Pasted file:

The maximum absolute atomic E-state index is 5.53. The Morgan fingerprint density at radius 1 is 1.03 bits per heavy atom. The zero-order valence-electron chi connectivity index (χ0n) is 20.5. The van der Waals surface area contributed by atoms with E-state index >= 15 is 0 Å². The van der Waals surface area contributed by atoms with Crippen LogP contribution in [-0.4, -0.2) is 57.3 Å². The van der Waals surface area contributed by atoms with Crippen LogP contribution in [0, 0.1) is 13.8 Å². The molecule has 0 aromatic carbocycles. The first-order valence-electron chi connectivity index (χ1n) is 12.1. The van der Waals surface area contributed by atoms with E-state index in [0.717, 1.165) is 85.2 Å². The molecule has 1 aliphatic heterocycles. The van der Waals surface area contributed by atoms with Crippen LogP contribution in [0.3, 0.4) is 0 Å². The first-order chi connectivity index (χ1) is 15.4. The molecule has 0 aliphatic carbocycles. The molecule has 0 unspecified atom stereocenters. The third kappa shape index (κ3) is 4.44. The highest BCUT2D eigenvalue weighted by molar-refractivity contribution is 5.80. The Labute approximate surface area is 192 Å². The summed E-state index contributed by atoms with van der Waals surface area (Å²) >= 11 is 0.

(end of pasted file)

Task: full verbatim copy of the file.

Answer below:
The maximum absolute atomic E-state index is 5.53. The Morgan fingerprint density at radius 1 is 1.03 bits per heavy atom. The zero-order valence-electron chi connectivity index (χ0n) is 20.5. The van der Waals surface area contributed by atoms with E-state index >= 15 is 0 Å². The van der Waals surface area contributed by atoms with Crippen LogP contribution in [-0.4, -0.2) is 57.3 Å². The van der Waals surface area contributed by atoms with Crippen LogP contribution in [0, 0.1) is 13.8 Å². The molecule has 0 aromatic carbocycles. The first-order valence-electron chi connectivity index (χ1n) is 12.1. The van der Waals surface area contributed by atoms with E-state index in [0.717, 1.165) is 85.2 Å². The molecule has 1 aliphatic heterocycles. The van der Waals surface area contributed by atoms with Crippen LogP contribution in [0.3, 0.4) is 0 Å². The first-order chi connectivity index (χ1) is 15.4. The molecule has 0 aliphatic carbocycles. The molecule has 0 unspecified atom stereocenters. The third kappa shape index (κ3) is 4.44. The highest BCUT2D eigenvalue weighted by molar-refractivity contribution is 5.80. The Labute approximate surface area is 192 Å². The summed E-state index contributed by atoms with van der Waals surface area (Å²) >= 11 is 0.